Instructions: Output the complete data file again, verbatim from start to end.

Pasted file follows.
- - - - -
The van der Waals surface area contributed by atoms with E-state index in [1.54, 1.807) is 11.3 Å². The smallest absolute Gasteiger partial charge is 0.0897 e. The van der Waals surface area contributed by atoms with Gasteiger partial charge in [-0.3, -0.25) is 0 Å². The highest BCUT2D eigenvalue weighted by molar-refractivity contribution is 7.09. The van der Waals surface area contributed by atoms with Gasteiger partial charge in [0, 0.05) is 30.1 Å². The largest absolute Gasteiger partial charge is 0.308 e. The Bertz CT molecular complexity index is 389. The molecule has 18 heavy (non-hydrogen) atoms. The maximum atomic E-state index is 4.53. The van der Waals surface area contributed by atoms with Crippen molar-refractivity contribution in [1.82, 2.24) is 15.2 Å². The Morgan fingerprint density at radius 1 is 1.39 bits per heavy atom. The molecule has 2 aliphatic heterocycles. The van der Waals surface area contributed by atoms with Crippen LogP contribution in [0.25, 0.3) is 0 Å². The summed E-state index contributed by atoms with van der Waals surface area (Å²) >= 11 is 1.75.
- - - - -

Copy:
The van der Waals surface area contributed by atoms with E-state index in [1.54, 1.807) is 11.3 Å². The smallest absolute Gasteiger partial charge is 0.0897 e. The van der Waals surface area contributed by atoms with Gasteiger partial charge in [-0.3, -0.25) is 0 Å². The highest BCUT2D eigenvalue weighted by molar-refractivity contribution is 7.09. The van der Waals surface area contributed by atoms with Gasteiger partial charge in [0, 0.05) is 30.1 Å². The largest absolute Gasteiger partial charge is 0.308 e. The Bertz CT molecular complexity index is 389. The molecule has 18 heavy (non-hydrogen) atoms. The maximum atomic E-state index is 4.53. The van der Waals surface area contributed by atoms with Crippen molar-refractivity contribution in [1.82, 2.24) is 15.2 Å². The Morgan fingerprint density at radius 1 is 1.39 bits per heavy atom. The molecule has 2 aliphatic heterocycles. The van der Waals surface area contributed by atoms with Crippen LogP contribution in [0.25, 0.3) is 0 Å². The summed E-state index contributed by atoms with van der Waals surface area (Å²) >= 11 is 1.75.